The National Gallery of Canada announced today that Vancouver-based artist Stan Douglas will represent Canada at the 59th Venice Biennale. Douglas is recognized as one of the country’s most acclaimed contemporary artists whose multidisciplinary works, including films, photographs, and, more recently, theater productions, often reflect on the dynamic potential embedded in pivotal historical moments.
Image: Stan Douglas, Doppelgänger (installation view), 2019. Courtesy of the artist, David Zwirner and Victoria Miro
The National Gallery of Canada announced today that Vancouver-based artist Stan Douglas will represent Canada at the 59thVenice Biennale. Douglas is recognized as one of the country’s most acclaimed contemporary artists whose multidisciplinary works, including films, photographs, and, more recently, theater productions, often reflect on the dynamic potential embedded in pivotal historical moments.
“Stan Douglas is one of this country’s most internationally respected artists and we are thrilled to be supporting the development of a new work for the Venice Biennale,” said Sasha Suda, Director and CEO, National Gallery of Canada. “This is the only international visual arts exhibition to which Canada sends official representation. As owner and commissioner of the Canada Pavilion in Venice, the National Gallery of Canada is in a perfect position to share with the world what Canadians are most excited about in art”.
Stan Douglas, Doppelgänger (installation view), 2019. Courtesy of the artist, David Zwirner and Victoria Miro
Stan Douglas was selected by a national committee of experts in contemporary Canadian art comprised of John Zeppetelli, Director and Chief Curator, Musée d’art contemporain de Montréal; Reid Shier, Director, The Polygon Gallery; Kitty Scott, Deputy Director and Chief Curator, National Gallery of Canada; and Sasha Suda, PhD, Director and CEO, National Gallery of Canada.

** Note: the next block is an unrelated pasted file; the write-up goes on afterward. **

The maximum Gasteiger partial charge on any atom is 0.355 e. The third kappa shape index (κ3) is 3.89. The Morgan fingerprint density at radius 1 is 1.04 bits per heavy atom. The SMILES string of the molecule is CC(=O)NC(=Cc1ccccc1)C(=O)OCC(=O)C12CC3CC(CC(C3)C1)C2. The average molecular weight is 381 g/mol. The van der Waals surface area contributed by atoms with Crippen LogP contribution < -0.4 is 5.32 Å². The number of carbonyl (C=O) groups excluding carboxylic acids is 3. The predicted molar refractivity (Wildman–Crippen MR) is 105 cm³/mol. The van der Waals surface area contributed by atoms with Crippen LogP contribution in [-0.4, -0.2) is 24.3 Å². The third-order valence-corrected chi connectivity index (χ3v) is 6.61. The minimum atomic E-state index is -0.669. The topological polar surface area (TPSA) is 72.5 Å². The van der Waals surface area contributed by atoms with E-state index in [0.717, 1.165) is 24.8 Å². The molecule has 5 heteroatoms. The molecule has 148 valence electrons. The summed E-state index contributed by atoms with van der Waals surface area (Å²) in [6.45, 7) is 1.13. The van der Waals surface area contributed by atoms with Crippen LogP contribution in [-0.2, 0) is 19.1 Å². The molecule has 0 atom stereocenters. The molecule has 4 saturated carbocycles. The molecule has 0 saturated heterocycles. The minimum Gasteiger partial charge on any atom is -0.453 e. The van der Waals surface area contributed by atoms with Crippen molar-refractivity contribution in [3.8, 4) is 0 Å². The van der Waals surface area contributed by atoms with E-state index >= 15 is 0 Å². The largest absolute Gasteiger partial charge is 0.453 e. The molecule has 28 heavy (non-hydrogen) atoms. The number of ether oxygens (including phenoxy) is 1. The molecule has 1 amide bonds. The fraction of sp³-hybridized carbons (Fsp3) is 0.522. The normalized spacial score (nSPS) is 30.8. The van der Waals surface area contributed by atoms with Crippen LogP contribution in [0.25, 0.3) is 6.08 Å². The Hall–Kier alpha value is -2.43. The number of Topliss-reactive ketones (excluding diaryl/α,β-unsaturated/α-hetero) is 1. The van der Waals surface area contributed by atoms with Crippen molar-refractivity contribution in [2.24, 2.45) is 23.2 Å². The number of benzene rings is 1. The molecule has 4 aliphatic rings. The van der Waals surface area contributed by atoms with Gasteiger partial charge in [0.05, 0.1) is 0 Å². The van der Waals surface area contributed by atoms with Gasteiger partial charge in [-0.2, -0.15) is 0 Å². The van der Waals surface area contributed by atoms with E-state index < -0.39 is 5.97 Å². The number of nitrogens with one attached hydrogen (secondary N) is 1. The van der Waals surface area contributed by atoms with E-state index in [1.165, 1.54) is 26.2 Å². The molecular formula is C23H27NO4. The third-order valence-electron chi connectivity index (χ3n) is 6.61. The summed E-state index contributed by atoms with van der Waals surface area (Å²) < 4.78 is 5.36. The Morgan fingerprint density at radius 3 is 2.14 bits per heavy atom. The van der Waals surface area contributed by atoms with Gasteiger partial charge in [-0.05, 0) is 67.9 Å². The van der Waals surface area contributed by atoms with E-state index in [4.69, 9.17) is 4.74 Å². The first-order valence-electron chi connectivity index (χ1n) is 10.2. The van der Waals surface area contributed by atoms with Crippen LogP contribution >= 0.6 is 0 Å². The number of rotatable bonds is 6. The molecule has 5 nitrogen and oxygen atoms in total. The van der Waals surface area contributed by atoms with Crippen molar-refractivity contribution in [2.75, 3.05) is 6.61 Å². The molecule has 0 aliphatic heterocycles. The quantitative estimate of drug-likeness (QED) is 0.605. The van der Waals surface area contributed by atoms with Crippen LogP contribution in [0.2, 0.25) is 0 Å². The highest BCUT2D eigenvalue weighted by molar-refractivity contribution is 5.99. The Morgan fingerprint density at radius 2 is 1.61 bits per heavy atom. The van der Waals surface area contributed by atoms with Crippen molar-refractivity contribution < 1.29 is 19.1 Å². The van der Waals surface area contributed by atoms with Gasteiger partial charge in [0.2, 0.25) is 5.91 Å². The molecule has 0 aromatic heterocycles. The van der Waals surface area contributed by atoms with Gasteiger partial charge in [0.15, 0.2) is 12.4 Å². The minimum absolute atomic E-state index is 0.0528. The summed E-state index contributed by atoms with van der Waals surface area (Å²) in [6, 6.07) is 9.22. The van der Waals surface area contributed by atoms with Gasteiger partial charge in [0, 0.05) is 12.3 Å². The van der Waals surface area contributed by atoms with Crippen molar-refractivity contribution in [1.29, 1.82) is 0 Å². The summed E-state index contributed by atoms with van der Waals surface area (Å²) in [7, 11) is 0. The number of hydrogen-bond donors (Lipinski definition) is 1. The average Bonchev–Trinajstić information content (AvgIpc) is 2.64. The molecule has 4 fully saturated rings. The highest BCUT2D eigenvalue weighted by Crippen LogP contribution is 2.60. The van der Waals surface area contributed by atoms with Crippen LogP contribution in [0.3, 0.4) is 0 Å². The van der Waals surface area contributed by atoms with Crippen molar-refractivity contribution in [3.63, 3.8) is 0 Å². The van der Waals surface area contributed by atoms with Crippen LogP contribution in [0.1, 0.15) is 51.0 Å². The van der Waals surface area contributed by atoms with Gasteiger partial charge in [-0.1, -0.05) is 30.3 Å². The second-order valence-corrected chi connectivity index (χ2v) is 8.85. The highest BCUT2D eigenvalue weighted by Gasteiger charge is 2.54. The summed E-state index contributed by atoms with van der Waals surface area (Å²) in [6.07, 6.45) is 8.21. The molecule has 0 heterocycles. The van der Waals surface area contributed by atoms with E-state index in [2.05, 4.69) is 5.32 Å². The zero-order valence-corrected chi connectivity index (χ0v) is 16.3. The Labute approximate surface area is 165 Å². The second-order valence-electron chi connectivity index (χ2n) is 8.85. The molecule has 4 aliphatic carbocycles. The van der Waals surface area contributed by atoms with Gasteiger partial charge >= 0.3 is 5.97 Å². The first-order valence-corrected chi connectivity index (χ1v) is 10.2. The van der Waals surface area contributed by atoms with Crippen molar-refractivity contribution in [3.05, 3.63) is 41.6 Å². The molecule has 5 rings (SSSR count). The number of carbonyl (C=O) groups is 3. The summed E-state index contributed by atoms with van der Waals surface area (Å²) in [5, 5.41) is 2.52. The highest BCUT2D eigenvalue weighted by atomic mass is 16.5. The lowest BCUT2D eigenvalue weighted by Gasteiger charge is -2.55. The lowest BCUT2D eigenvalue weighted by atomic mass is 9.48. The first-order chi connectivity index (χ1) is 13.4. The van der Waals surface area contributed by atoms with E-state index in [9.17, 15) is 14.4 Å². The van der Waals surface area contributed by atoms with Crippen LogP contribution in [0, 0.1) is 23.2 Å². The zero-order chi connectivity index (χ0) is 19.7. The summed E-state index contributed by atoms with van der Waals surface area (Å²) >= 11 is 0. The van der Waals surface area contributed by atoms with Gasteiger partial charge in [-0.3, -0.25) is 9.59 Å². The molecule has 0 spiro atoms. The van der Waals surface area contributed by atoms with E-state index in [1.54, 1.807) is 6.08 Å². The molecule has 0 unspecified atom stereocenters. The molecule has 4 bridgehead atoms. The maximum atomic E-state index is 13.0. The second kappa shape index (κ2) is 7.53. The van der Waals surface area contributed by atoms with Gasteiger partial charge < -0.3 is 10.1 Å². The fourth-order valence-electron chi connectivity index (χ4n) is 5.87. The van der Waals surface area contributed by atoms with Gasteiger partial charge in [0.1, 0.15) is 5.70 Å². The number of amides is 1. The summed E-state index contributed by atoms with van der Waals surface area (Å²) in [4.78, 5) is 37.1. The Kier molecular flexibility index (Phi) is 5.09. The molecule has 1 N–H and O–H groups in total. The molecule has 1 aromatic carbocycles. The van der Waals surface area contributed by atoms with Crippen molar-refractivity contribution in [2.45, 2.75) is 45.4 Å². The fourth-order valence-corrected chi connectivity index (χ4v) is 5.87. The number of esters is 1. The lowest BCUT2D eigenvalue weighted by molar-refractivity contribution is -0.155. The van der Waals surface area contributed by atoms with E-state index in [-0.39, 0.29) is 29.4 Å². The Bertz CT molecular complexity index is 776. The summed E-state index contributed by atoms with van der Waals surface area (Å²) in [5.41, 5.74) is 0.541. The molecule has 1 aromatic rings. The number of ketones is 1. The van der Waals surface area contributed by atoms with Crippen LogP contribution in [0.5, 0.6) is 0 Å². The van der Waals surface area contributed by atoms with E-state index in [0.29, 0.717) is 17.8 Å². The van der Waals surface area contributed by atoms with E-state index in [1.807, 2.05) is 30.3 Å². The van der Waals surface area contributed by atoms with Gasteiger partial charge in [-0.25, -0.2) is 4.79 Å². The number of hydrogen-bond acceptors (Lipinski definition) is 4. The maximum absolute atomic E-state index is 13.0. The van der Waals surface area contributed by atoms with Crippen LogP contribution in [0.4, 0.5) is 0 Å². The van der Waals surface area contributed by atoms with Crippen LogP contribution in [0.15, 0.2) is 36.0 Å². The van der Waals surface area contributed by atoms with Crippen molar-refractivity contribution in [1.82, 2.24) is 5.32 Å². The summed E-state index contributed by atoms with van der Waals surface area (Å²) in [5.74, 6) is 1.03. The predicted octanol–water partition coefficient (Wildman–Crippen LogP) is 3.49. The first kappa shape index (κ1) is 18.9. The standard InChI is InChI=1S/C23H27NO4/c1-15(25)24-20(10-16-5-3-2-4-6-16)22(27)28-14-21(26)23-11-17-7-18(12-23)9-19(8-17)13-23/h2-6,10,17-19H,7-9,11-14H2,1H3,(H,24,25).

“It is a privilege to nominate Stan Douglas as Canada’s representative to the 2021 Venice Biennale. Douglas is one of the country’s most internationally respected artists, with a practice recognized for its critical imagination, formal ingenuity and deep commitment to social enquiry. In conversation, the jury cited the artist’s continuing re-imagination of the mediums of photography and multi-channel film and video installation, together with his paradigmatic investigations into the relation of local histories with generational social forces. The currency of Douglas’ practice is especially relevant in the context of the Biennale’s global dialogues, and the jury was unanimous in its enthusiasm for his selection.” The Canadian Jury Committee
Stan Douglas is a visual artist who lives and works in Vancouver and Los Angeles. His films and photographs have been included in exhibitions internationally since the early 1980s, including at documenta IX, X and XI (1992, 1997, 2002) and in four Venice Biennales (1990, 2001, 2005 and 2019). A survey of his work, Stan Douglas: Mise en scène, toured Europe from 2013 until the end of 2015. From 2014 until 2017 his multimedia theater production Helen Lawrence was presented in Vancouver, Toronto, Munich, Antwerp, Edinburgh, Brooklyn and Los Angeles. Douglas received the International Centre for Photography’s Infinity Prize in 2012, the Scotiabank Photography Award in 2013, the Hasselblad Award in 2016, and was the 2019 recipient of the Audain Prize for Lifetime Achievement. Between 2004 and 2006 he was a professor at Universität der Künste Berlin and since 2009 has been a member of the core faculty in the Grad Art Department of Art Center College of Design in Pasadena, California.
From January 16th to February 22nd, 2020, the prestigious David Zwirner gallery will present Doppelgänger, a two-channel video installation by Douglas that debuted at the 2019 Venice Biennale, in New York and the work will simultaneously be on view at Victoria Miro, London beginning January 31. The artist’s work is also held in major museum collections around the world including the Centre Georges Pompidou, Paris; Hamburger Bahnhof, Berlin; Tate Gallery, London; The Israel Museum, Jerusalem; Los Angeles County Museum of Art; Museum of Contemporary Art Chicago; The Museum of Modern Art, New York; San Francisco Museum of Modern Art; Solomon R. Guggenheim Museum, New York; the Walker Art Center, Minneapolis; as well as the National Gallery of Canada, and the Vancouver Art Gallery.
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